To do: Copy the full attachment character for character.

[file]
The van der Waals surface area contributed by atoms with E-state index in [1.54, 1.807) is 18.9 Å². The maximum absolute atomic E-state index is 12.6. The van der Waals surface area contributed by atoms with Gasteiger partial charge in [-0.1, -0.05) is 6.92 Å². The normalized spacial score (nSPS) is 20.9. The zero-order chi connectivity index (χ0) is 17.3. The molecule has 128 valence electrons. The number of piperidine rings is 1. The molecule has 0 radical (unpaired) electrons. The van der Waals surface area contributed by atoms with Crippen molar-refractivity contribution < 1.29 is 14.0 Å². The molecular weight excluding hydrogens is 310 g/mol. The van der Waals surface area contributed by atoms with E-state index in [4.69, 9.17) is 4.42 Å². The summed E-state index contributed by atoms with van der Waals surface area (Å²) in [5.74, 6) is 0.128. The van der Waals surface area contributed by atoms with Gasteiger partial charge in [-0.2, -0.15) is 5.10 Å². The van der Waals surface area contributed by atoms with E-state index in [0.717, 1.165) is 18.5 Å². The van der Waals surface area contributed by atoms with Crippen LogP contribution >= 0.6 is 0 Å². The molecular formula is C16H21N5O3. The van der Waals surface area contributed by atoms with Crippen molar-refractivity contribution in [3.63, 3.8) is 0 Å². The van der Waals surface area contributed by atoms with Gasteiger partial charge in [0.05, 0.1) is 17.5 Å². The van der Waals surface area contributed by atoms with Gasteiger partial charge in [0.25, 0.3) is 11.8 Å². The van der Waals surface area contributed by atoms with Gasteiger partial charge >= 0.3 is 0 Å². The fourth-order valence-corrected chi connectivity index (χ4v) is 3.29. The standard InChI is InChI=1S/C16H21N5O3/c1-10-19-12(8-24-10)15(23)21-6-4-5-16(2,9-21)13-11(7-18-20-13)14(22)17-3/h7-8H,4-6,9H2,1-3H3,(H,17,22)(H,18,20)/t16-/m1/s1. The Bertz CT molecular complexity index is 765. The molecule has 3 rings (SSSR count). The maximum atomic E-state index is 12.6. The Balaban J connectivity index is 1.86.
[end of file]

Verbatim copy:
The van der Waals surface area contributed by atoms with E-state index in [1.54, 1.807) is 18.9 Å². The maximum absolute atomic E-state index is 12.6. The van der Waals surface area contributed by atoms with Gasteiger partial charge in [-0.1, -0.05) is 6.92 Å². The normalized spacial score (nSPS) is 20.9. The zero-order chi connectivity index (χ0) is 17.3. The molecule has 128 valence electrons. The number of piperidine rings is 1. The molecule has 0 radical (unpaired) electrons. The van der Waals surface area contributed by atoms with Crippen molar-refractivity contribution < 1.29 is 14.0 Å². The molecular weight excluding hydrogens is 310 g/mol. The van der Waals surface area contributed by atoms with E-state index in [4.69, 9.17) is 4.42 Å². The summed E-state index contributed by atoms with van der Waals surface area (Å²) in [5.74, 6) is 0.128. The van der Waals surface area contributed by atoms with Gasteiger partial charge in [-0.2, -0.15) is 5.10 Å². The van der Waals surface area contributed by atoms with E-state index in [0.717, 1.165) is 18.5 Å². The van der Waals surface area contributed by atoms with Crippen LogP contribution >= 0.6 is 0 Å². The molecular formula is C16H21N5O3. The van der Waals surface area contributed by atoms with Crippen molar-refractivity contribution in [3.63, 3.8) is 0 Å². The van der Waals surface area contributed by atoms with Gasteiger partial charge in [0.05, 0.1) is 17.5 Å². The van der Waals surface area contributed by atoms with Gasteiger partial charge in [0.25, 0.3) is 11.8 Å². The van der Waals surface area contributed by atoms with Gasteiger partial charge >= 0.3 is 0 Å². The fourth-order valence-corrected chi connectivity index (χ4v) is 3.29. The standard InChI is InChI=1S/C16H21N5O3/c1-10-19-12(8-24-10)15(23)21-6-4-5-16(2,9-21)13-11(7-18-20-13)14(22)17-3/h7-8H,4-6,9H2,1-3H3,(H,17,22)(H,18,20)/t16-/m1/s1. The Bertz CT molecular complexity index is 765. The molecule has 3 rings (SSSR count). The maximum atomic E-state index is 12.6. The Balaban J connectivity index is 1.86.